The Met Office is warning of very hot days from mid-February to April as the dry season officially begins.
It is also warning of increasing bush fires and heat stress on crops.
The Met Office issued this statement today:
"The Trinidad and Tobago Meteorological Service (TTMS) is officially declaring the start of the 2017 Dry Season.
Assessment of the criteria necessary for the onset of the Dry Season shows that the conditions have been met and are now entrenched.
These include reduced rainfall rates due to a general reduction in moisture, the prevalence of westerly upper-level winds, and a North Atlantic Sub-Tropical High pressure system with great vertical depth displaced to lower latitudes.
These climatic patterns and changes in features are indicative of the region having transitioned to a drier state and typical of the onset of our Dry Season.
This year had a more subtle beginning to the season than last year, primarily due to the borderline La Niña influences that appeared to exert a controlling influence on intra-seasonal climatic conditions temporarily, which at times contradicted some of the dry season onset signals, leading to the delayed onset.
The outlook for the 2017 Dry Season indicates impactful drying will occur most likely in late February through to March, with odds that are highest for near average rainfall totals for the season overall.
The TTMS expects the latter half of February, all of March and most of April to be particularly hot and dry with hotter than average daytime and nighttime temperatures.
As a result, there are very high odds for a large number of hot days (temperature greater than 34.0 C) and relatively long periods of consecutive dry days, but especially so, during the heat season February to April.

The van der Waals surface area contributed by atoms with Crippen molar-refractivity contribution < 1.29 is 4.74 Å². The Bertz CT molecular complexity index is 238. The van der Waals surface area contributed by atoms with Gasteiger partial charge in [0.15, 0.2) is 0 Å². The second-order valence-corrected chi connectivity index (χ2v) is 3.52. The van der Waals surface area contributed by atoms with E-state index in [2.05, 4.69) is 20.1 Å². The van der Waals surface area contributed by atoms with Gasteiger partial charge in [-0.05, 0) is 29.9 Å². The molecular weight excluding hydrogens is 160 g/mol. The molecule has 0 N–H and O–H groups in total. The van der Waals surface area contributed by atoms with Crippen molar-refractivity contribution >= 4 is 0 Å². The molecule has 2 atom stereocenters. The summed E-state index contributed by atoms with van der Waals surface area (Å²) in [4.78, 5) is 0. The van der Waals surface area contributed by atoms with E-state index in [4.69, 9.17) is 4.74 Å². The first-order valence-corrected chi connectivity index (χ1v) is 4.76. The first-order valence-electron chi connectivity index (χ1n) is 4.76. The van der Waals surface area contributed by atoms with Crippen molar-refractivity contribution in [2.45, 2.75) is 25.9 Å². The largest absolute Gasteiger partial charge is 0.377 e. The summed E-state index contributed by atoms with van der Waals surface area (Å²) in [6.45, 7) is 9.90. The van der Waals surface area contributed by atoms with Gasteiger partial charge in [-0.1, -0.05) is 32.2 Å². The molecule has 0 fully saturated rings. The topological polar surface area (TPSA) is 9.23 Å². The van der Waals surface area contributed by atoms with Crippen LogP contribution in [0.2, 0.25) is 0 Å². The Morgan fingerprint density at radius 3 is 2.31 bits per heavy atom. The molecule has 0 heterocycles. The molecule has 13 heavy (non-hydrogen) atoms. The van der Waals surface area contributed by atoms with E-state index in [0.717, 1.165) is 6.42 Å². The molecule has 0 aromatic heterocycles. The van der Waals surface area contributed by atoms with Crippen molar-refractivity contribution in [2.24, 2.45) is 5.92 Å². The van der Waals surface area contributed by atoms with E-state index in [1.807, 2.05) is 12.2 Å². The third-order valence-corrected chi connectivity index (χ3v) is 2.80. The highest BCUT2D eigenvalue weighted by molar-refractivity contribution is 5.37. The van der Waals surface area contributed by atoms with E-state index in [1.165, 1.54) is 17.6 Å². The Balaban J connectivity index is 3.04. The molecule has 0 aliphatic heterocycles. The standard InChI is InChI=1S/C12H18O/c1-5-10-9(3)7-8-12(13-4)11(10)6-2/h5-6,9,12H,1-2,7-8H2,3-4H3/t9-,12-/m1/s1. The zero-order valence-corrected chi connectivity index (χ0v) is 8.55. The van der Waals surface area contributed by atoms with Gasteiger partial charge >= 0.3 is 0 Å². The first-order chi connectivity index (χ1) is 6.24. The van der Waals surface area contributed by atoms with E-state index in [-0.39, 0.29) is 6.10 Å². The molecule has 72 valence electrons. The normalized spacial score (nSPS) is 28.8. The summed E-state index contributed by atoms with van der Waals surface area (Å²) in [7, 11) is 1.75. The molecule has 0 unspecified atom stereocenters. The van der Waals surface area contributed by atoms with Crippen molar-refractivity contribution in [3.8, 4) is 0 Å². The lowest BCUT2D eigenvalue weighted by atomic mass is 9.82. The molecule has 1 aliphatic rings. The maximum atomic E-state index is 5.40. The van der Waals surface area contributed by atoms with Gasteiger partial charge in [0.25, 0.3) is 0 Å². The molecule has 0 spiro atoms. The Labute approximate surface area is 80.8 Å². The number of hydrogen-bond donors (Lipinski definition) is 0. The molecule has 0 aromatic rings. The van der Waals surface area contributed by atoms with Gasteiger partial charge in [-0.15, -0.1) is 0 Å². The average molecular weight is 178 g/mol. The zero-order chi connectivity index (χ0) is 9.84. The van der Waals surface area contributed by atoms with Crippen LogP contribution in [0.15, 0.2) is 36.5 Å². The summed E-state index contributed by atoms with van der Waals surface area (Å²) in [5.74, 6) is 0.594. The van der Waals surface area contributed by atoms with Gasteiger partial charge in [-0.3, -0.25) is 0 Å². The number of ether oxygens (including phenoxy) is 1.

As a consequence, it is very likely that these months will produce hot spell conditions in the country.
The Dry Season is never without rainfall, therefore the country can expect to see rainfall episodes occurring but not with the frequency and quantity of the transition months.
Likely Impacts of the 2017 Dry Season Include:
• Reduction in ground water recharge, surface water flows and rain-fed water availability;
• Increase in surface dryness which can lead to increase in dusty conditions;
• Increased browning of weeds, grass, bush and some forest species as the season progresses;
• Drier and hotter conditions will increase bush and forest fire potential during the season;
• Drier conditions can increase the need to collect and store water in containers which can increase breeding areas for mosquitoes;
• Drier conditions have the potential to affect water reservoirs negatively which can impact the current tourism and carnival seasons;
• Hotter and drier conditions increase the chance for heat and water stress for crops, pastures and livestock;
• Drier and warmer conditions tend to favour better quality in some fruits and some outdoor activities;
• Stronger low-level winds increase the potential for rough seas which can affect sea bathing and marine activities.
In light of the foregoing, the public is advised to conserve, store and manage water in a sustainable manner and to take measures to reduce the effects of prolonged exposure to sunshine and dusty conditions. It is also highly recommended for the public to refrain from burning rubbish in grassy or forested areas during the Dry Season.
Relevant Agencies and Ministries are advised to take measures to mitigate the potential impacts of the current Dry Season."
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